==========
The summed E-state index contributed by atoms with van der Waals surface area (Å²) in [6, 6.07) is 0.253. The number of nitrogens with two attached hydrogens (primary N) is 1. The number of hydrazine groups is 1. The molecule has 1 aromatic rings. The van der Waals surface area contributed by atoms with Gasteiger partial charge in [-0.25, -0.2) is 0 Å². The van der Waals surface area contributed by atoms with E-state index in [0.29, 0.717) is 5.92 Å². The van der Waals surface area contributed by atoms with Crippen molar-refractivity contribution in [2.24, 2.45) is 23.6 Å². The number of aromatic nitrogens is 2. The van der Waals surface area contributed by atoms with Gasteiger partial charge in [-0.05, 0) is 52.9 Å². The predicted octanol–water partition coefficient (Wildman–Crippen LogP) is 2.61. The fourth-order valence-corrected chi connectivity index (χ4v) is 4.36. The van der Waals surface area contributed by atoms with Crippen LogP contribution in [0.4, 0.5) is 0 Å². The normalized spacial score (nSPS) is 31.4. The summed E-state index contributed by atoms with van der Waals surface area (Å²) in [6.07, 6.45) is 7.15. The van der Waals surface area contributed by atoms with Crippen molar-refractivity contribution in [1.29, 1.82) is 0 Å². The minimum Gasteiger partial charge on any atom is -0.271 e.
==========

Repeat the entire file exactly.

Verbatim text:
The summed E-state index contributed by atoms with van der Waals surface area (Å²) in [6, 6.07) is 0.253. The number of nitrogens with two attached hydrogens (primary N) is 1. The number of hydrazine groups is 1. The molecule has 1 aromatic rings. The van der Waals surface area contributed by atoms with Gasteiger partial charge in [-0.25, -0.2) is 0 Å². The van der Waals surface area contributed by atoms with E-state index in [0.29, 0.717) is 5.92 Å². The van der Waals surface area contributed by atoms with Crippen molar-refractivity contribution in [2.24, 2.45) is 23.6 Å². The number of aromatic nitrogens is 2. The van der Waals surface area contributed by atoms with Gasteiger partial charge in [-0.05, 0) is 52.9 Å². The predicted octanol–water partition coefficient (Wildman–Crippen LogP) is 2.61. The fourth-order valence-corrected chi connectivity index (χ4v) is 4.36. The van der Waals surface area contributed by atoms with Crippen LogP contribution in [0.4, 0.5) is 0 Å². The normalized spacial score (nSPS) is 31.4. The summed E-state index contributed by atoms with van der Waals surface area (Å²) in [6.07, 6.45) is 7.15. The van der Waals surface area contributed by atoms with Crippen molar-refractivity contribution in [1.29, 1.82) is 0 Å². The minimum Gasteiger partial charge on any atom is -0.271 e.